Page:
Posted in drama, family drama, tragedy

"The Fall to Earth" can be very crushing

At first there is nothing ominous, just mild bickering on the other side of the motel room door.

Jolie Curtsinger as Rachel, Deborah Hedwall as Fay in “The Fall To Earth” by Joel Drake Johnson in a photo © John Quilty

But as it progresses, Joel Drake Johnson’s “The Fall to Earth,” at 59E59 Theaters through February 5th in its New York City premiere, is darkly funny, even grisly at times.

Deborah Hedwall as Fay with Jolie Curtsinger as Rachel in “The Fall To Earth” by Joel Drake Johnson in a photo © John Quilty

Rachel Browney (Jolie Curtsinger) and her mother Fay Schorsch (Deborah Hedwall) have come to this small town where her brother Kenny lived. The trip brings them together at a difficult time, but as we find out in “The Fall To Earth” there probably were no easy times in the Schorsch household.

Jolie Curtsinger as Rachel, Deborah Hedwall as Fay and Amelia Campbell as Terry in “The Fall To Earth” by Joel Drake Johnson in a photo © John Quilty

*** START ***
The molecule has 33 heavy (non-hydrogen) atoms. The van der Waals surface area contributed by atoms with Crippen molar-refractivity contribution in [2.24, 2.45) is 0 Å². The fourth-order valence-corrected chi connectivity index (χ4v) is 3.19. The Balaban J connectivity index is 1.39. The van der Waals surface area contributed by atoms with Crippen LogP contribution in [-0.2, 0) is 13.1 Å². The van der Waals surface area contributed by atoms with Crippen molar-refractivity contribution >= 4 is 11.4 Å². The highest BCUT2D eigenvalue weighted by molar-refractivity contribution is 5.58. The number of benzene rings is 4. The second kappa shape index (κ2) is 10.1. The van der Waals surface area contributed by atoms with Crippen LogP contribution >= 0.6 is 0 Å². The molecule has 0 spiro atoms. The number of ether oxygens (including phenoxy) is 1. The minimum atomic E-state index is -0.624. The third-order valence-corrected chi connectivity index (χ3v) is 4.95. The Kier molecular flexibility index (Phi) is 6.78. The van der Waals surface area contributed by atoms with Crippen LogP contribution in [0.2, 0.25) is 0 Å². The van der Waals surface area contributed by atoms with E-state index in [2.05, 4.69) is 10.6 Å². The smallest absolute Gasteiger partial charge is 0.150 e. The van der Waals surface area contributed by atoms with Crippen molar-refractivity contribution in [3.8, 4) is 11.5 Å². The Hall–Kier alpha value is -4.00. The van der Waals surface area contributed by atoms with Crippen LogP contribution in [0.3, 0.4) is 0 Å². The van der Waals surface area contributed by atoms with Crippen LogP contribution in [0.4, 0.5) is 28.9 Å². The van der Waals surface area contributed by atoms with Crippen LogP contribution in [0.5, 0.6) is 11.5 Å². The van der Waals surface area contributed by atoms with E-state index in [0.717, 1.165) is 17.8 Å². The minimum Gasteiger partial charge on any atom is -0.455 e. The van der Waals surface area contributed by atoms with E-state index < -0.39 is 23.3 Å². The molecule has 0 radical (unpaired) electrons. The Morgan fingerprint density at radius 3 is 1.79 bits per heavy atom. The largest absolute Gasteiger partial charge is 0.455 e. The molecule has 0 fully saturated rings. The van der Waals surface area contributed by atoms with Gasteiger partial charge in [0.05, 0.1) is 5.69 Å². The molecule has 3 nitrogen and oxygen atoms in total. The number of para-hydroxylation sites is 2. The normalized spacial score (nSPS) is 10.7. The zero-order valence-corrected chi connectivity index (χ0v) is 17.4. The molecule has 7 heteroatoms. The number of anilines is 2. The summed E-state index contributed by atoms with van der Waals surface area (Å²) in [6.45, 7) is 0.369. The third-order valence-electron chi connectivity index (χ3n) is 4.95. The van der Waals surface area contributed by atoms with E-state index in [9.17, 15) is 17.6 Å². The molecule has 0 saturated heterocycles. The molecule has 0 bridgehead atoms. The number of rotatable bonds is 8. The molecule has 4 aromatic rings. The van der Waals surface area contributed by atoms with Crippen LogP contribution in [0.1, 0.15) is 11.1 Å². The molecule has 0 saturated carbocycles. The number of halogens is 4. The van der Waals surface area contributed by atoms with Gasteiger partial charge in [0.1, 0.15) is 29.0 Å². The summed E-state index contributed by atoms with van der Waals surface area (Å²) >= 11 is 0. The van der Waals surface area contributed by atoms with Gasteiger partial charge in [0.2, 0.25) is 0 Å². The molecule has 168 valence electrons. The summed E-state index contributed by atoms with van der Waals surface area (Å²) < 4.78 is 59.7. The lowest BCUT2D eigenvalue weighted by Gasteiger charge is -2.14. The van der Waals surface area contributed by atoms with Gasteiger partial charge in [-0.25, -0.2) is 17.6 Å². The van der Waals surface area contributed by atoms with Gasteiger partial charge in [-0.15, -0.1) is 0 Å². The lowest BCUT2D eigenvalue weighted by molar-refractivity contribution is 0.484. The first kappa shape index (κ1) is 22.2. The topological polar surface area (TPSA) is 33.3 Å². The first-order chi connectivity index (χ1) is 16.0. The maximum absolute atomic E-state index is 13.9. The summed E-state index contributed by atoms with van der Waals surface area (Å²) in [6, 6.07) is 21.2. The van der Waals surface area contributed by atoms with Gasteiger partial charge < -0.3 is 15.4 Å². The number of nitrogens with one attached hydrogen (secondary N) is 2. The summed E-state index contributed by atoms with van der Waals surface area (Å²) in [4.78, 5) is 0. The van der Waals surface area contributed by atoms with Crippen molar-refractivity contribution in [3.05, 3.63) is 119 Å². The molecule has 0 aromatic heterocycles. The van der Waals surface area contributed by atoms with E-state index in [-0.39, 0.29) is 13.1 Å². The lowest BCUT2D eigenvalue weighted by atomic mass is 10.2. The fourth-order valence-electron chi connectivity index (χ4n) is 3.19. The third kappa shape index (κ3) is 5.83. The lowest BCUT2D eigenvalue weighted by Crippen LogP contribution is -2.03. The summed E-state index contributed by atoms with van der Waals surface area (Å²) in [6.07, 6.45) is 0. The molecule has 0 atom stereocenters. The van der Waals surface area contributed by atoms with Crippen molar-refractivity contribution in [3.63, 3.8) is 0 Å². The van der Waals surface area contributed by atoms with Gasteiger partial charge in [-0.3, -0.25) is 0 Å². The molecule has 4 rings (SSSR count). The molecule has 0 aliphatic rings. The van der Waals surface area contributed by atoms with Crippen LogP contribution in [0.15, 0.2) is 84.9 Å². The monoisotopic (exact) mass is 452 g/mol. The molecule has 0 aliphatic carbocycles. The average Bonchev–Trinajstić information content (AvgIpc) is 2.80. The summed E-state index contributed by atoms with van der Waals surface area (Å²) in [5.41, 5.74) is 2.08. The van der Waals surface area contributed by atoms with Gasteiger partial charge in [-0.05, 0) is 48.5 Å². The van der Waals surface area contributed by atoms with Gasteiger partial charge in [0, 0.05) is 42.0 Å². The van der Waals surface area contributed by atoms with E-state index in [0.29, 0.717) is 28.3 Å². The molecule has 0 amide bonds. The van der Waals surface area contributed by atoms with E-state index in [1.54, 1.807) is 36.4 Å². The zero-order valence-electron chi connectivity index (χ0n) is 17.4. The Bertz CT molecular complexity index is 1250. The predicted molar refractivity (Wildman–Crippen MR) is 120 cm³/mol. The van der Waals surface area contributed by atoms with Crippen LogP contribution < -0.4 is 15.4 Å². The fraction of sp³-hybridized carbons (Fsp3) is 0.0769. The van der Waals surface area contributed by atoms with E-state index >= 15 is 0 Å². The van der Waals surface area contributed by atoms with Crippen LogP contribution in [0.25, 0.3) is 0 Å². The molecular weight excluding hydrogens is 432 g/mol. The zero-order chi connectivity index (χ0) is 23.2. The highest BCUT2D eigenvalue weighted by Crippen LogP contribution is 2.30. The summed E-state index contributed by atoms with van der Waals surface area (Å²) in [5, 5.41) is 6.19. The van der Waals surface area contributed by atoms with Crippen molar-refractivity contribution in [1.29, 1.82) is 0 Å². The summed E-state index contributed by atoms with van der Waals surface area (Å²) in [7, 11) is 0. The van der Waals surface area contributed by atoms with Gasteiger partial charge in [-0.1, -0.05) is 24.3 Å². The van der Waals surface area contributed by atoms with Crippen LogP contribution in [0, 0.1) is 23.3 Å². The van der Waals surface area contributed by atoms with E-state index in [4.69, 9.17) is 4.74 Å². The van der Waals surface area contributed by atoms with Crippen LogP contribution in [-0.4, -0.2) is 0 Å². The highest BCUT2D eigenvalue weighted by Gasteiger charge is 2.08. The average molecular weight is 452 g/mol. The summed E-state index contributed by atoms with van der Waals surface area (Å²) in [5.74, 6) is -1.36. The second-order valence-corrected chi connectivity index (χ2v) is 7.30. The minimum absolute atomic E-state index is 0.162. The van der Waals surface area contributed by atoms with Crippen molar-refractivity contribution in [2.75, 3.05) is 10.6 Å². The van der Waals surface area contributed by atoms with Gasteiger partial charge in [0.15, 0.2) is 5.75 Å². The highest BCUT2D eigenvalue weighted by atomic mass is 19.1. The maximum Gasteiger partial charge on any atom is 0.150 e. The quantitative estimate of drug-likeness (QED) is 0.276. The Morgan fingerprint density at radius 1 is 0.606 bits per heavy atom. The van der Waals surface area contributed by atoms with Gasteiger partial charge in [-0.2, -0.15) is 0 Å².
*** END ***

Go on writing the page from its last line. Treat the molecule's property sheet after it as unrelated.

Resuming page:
As Rachel and her mom learn more about what happened to Kenny, Rachel mutters “I could have been a nicer sister,” to the police officer, Terry Reed (Amelia Campbell). “I could have been.”

How well did either mother or daughter know him? Terry reveals some secrets about Kenny that the women may have suspected, but it is clear that the entire family have been out of touch for a long time.

Deborah Hedwall as Fay with Jolie Curtsinger as Rachel in “The Fall To Earth” by Joel Drake Johnson in a photo © John Quilty

Keeping you on the edge of your seat and thoroughly engaged, “The Fall To Earth” takes many a surprise turn as it unfolds.

“The Fall To Earth” also benefits from an excellent cast, and the deft direction of Joe Brancato, and the versatile set designs by James J. Fenton.

Jolie Curtsinger (also a producing partner at InProximity Theatre Company which is a presenter of this production) plays a wary Rachel. Deborah Hedwall, as Fay, screeches, screams, rants, hectors, cajoles, chatters and whines in a brilliant arc of dysfunction. Rachel has her own reasons to be secretive and distrustful around Fay.

For a schedule of performances, please visit www.59e59,org.

For more information about InProximity Theatre Company, which produces New York City premieres, go to www.inproximitytheatre.org

Author:

For an opinionated woman such as I, blogging is an excellent outlet. This is one of many fori that I use to bloviate. Enjoy! Comment on my commentary.

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